Professor: Numerous factors contribute to decline
The time adults used to spend on recreation leagues is going elsewhere, said Karen L. Barak, associate professor of health, physical education, recreation and coaching at UW-Whitewater.
You can blame work, TV, the Internet and individualism.
"There was a time when people thought the work week was going to shrink from the 40-hour standard. Instead, people are working more hours rather than less," she said.
Watching TV also seems to be more popular. With more TV channels dedicated strictly to sports broadcast, viewing choices are expansive, from pool to poker to football to soccer to cycling to logrolling, she said.
"There is some indication that while adults active participation in sport leagues is down, their involvement in sports in some other way—such as volunteering to coach a youth sport or watching sports—is up," Barak said.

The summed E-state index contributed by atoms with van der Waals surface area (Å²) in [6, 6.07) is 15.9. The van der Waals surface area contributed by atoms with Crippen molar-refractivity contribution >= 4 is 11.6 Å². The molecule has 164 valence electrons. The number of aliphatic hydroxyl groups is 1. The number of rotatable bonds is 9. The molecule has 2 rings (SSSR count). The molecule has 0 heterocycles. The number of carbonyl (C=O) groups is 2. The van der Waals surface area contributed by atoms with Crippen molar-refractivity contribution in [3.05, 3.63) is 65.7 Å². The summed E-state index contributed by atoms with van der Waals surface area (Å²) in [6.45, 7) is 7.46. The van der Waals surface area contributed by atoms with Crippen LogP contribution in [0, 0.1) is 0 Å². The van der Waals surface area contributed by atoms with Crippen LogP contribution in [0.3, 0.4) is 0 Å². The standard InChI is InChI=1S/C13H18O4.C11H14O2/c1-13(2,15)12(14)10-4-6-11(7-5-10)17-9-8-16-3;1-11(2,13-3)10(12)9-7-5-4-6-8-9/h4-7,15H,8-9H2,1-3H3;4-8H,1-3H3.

The Internet has helped substitute fantasy sports leagues for the real thing.
"These activities are convenient to slip into an open time slot," Barak said.
And more people are choosing individual activities—rollerblading, walking, running—they can do at their own pace on their own time, Barak said.
Schools, meanwhile, have trimmed or eliminated physical education or after-school sports. Youth are not exposed to as many sports or might not be developing the skill level that encourages them to participate recreational sports as an adult.